When I went to open our lakeside door, about a dozen spiders started raining down. In fact, the arachnids had decorated our entire house when we were gone. Since we like a clear view from our windows, I hooked together eight vacuum clearer tubes, put a brush on the top and dusted off the entire house. The Charlottes started the redecoration work the moment I finished.

In our absence, the annual monarch migration to Mexico had clearly begun. From dawn to dusk, clusters of huge monarchs are fluttering everywhere and sipping up nectar to sustain themselves on the long journey. Their numbers have gone down drastically in recent years, but this is not apparent in our yard at the moment.

On top of all this flight action, we had a dragonfly hatch. It appears as if hundreds of tiny helicopters are zooming around the yard. The bug population definitely will take a hit.

All this frantic growth and activity is, of course, a prelude to the quiet seasons ahead. It’s also a reminder to us to make the most of these waning days of summer.

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Cars

August 21, 2018, 9:43 pm

I learned to drive in a lima bean green colored 1950 Plymouth sedan with a stick shift on the wheel. It took me a lot of meshed gears and grimaces from my father to master it, but when I finally got my license, my father gave me the car.

My second car was also a hand me down from my father, and it proved to be the most unreliable car in my entire car history. Every time there was a good downpour, my little Morris Minor convertible would get a flooded distributor. Then it had to be towed to a garage and dried out. Since I drove that car to a commuter college, it is a miracle I ever graduated.

When my husband and I were married, we received a rebuilt Ford Falcon from my father-in-law, a mechanic and auto body man, as a wedding present. We loved that car and drove it for many years. It did, however, have a little quirk. Every time we drove in snow, our Falcon left four sets of tire tracks down the road, a reminder that it had been crashed into a telephone pole in its previous life.

The years went by and we had two children and a desire to acquaint them with their country. Our next car was a new Ford Torino station wagon. This was the pre-seat belt era, and the kids had the equivalent of a small apartment in what we referred to as Torino’s “way back”. Countless hours of happy sightseeing, reading, playing and sleeping went on back there as America rolled by the windows. Both our kids grew up to be fabulous travelers with a firm command of geography.

All four of us hated the car that replaced the Torino, a Chevy Nova. For the few years we had it, the kids insisted that the back seat smelled disgusting. Even though we could never detect any odor, we did believe them; after all, we weren’t the back seat passengers. We did, however, hate that car for another reason…..it would get completely stuck in one or two inches of snow.

But our era of car hell truly began when our kids went to college. Each of us commuted in a different direction; car pooling and mass transit weren’t options. Insuring and maintaining four cars was required. Our budget as well as our sanity were severely strained. When our daughter graduated, she moved to New York City, a place where a car is essentially useless. We were elated.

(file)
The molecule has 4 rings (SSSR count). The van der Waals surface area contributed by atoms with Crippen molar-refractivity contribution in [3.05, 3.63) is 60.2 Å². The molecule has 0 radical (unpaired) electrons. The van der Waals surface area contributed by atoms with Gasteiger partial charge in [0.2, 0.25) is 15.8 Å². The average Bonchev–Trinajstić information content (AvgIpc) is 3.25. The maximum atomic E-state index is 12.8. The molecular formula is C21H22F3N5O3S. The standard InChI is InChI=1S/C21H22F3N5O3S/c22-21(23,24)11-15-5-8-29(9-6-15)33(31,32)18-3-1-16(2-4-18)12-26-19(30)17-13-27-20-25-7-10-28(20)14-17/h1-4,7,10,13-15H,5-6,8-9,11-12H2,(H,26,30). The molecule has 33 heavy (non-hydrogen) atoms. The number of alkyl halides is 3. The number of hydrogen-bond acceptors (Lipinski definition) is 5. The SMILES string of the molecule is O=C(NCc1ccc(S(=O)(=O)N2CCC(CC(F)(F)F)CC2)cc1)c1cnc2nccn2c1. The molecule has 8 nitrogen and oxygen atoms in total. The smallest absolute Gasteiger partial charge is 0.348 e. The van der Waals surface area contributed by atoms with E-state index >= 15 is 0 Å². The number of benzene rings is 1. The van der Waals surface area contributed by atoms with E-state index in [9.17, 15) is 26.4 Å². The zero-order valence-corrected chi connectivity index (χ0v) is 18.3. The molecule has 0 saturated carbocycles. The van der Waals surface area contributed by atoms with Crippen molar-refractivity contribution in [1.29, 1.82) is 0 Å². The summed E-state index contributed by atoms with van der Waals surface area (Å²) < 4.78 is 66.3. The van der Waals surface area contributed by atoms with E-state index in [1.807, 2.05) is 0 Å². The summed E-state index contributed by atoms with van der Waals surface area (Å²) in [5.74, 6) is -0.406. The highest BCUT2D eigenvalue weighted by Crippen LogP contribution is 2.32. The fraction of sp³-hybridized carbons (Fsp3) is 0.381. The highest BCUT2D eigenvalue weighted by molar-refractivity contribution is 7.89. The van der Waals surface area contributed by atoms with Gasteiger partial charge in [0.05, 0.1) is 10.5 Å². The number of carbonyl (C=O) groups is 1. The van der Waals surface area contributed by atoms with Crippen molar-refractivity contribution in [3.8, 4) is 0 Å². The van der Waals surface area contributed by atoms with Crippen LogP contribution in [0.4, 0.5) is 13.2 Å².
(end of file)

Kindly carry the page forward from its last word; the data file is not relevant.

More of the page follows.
The rest of our car history is boring…a long series of compact cars with increasingly better gas mileage and dependability as the years progressed.

At the moment we own the best car we have ever had, a Honda Fit that can get 50 mpg on a good day and doesn’t stop dead when it encounters a puddle.

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Butterflies

August 14, 2018, 7:38 am

Even people who express a hatred of insects love the Lepidoptera, or butterfly family. We of the human species are simply suckers for beauty.

The words for butterfly in many languages are lovely as well:

Mariposa-Spanish
Papillon-French
Sommerfugl (summer bird)-Danish
Titli-Hindi
Farfalla-Italian
Borboleta-Portuguese
Fluturi-Romanian

We’ve had many butterfly visitors in our yard this summer and this is not an accident. We’ve lured them in by filling our acre with plants they can’t resist. It’s rare to look out the windows and not see some of these charismatic insects floating around checking out the drink options. Unlike butterfly larva who chow down more pig-like than pigs, butterflies daintily sip their nourishment of nectar and rotting fruit juices.

Now that it’s peak butterfly season, here are some fascinating facts about these beloved creatures:

  • Between 150,000 and 200,000 butterfly species are fluttering all around the globe except in Antarctica.
  • The largest butterfly is the female Queen Alexandra’s Birdwing. She is found in the rainforests of Papua, New Guinea, and has an 11 inch wingspan.
  • The smallest butterfly is the Western Pygmy Blue with a 0.4 inch wingspan. It is native  to the Western United States.
  • Butterflies dine with their wings closed. The pattern or colors on the underside of the wings is often a camouflage.
  • Butterflies taste with their feet.
  • The butterfly’s tongue is a long curled up tube called a proboscis.
  • Butterflies gather at wet soil to suck up salts and minerals that aren’t available from flowers. This behavior is called “puddling”.
  • Butterfly eyes have 6,000 lenses and they can see ultraviolet light.
  • The correct name for a group of butterflies is a flutter.

Here are some recent diners in our yard.